August 14, 2014
How Content Marketing Gave Red Bull Wings — and How It Can Help Your Brand Fly, Too
With content marketing continuing to be the hottest marketing trend for 2014 – more than 70% of companies plan to increase their content marketing expenditures this year, according to Curata– is your business investing wisely? If you’re creating content designed to promote your products or services, rather than your brand’s values, then you’re missing the point. Great content marketing builds relationships with customers based on brand values. And, in many cases, there’s barely a product mention in sight.
Red Bull is an excellent content marketing case study. Upon entering US markets in 1997, “Red Bull” was little more than a carbonated energy drink that was trying to create a new segment of the beverage market. Now, thanks to brilliantly executed content marketing campaigns primarily focused on the brand’s values, Red Bull is the ultimate brand for pushing your limits and going further than you dreamed possible. Red Bull is synonymous with living an extreme lifestyle. In fact, their website boasts verticals such as Adventure, Motorsports, and even eSports, for those who prefer to do their thrill seeking in a virtual setting.
Red Bull isn’t shy about throwing their resources into their marketing; they’ve got a team of reportedly 135 people, even have their own record label, Red Bull Records. While your business may not have access to these resources, Red Bull can still teach you a few lessons in how to improve content marketing to support your brand’s value. From popular social sharing sites where users engage with Red Bull’s brand message and lifestyle on their own accord to the beautifully crafted company slogan “We give wings to people and ideas”.
Here’s how content marketing gave Red Bull wings – and how these content marketing best practices can do the same for your business:
Lesson #1: Lifestyle first, product second. Red Bull’s content never pushes the company’s product. Sales-y content turns customers off, and can create a feeling of distrust that authentic stories rarely do. That’s why Red Bull focused instead on creating aspirational lifestyle content. Most of us will never re-create Felix Baumgartner’s death-defying world record free-fall from the edge of space – nor do we actually want to do so. However, we do want to be associated with the brand that helps us do more than we ever thought possible.
Take the time to figure out what your brand stands for, and what you value. Are you a health food company? Then chances are that you care about a fit body and mind all around. Discuss other aspects of health that go along with eating healthy, including exercise and sleep. You may find many opportunities to expand your reach without pushing customers by determining relevant markets, and appealing to that clientele.
Lesson #2: Presentation matters. Red Bull’s content marketing is built around the curation of gorgeous, stunning visual imagery. A quick look at Red Bull’s Twitter feed reveals lots of beautiful photos and videos of extreme activities. People love visuals; they boost brand interactivity, and bring folks back for longer form content, which deepens brand engagement. And Red Bull is not ignoring traditional publishing platforms either; their magazine reaches 5 million people.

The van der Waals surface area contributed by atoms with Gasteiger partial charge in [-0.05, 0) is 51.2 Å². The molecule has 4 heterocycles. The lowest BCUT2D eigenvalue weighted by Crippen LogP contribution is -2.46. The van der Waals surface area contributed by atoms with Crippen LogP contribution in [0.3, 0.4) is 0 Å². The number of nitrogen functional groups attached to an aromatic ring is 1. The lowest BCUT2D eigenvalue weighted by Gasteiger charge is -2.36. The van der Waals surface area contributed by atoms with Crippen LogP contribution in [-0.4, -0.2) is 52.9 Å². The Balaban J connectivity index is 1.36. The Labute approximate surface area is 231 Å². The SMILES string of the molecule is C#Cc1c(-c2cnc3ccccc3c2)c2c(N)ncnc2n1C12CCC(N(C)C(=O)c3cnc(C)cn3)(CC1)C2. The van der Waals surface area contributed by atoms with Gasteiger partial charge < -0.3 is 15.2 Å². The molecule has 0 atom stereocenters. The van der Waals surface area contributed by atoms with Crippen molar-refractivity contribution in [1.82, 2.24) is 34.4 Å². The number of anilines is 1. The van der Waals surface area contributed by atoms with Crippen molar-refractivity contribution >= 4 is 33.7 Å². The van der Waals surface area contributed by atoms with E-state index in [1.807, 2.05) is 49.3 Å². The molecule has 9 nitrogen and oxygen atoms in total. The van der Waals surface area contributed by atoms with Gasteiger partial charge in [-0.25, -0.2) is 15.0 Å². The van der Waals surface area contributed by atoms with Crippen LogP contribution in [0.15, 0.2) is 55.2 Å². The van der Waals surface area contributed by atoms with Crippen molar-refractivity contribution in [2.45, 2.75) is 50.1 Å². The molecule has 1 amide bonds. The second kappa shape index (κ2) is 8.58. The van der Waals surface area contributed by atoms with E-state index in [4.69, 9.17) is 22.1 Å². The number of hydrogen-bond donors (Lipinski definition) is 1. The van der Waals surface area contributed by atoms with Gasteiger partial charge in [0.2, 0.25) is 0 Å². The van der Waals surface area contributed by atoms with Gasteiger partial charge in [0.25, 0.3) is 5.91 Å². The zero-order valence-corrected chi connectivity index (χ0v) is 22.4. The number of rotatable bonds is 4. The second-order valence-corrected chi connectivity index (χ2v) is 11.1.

The saying “a picture is worth a thousand words” holds true here – especially on Twitter, where there are minimal characters to work with. And studies show that our brains are wired to process images faster than we do text. Going back to the health food company example, images of active people and brightly colored produce are great for supporting your message.
And don’t forget about colors: Marketing psychology tells us that green is associated with health, so be sure to utilize is often. Red Bull using red (urgency and body stimulation) and blue (curbs appetite, trustworthy) definitely supports the psychology of colors.
Lesson #3: Partner with the right people. No brand is an island, and Red Bull has wisely chosen partnerships that build upon the brand’s extreme values. Their logo was all over 2011’s big budget film the “Art of Flight.” From action sports sponsorships and events to the aforementioned Felix Baumgartner’s free fall from the edge of space. These partnerships all underscore Red Bull’s fundamental brand values: risk-taking, courage, and boldness.
Smart partnerships should do the same for your business. After figuring out other values that align with your brands message, look into other organizations and campaigns that you can work with for a mutually beneficial partnership. The health food company might want to look into sponsoring a free workout class at a local gym in their community or a broad national campaign similar to Michelle Obama’s Let’s Move! Cross-promotional efforts and sponsorship opportunities are a great way to show what your brand is about, and help your content marketing take flight.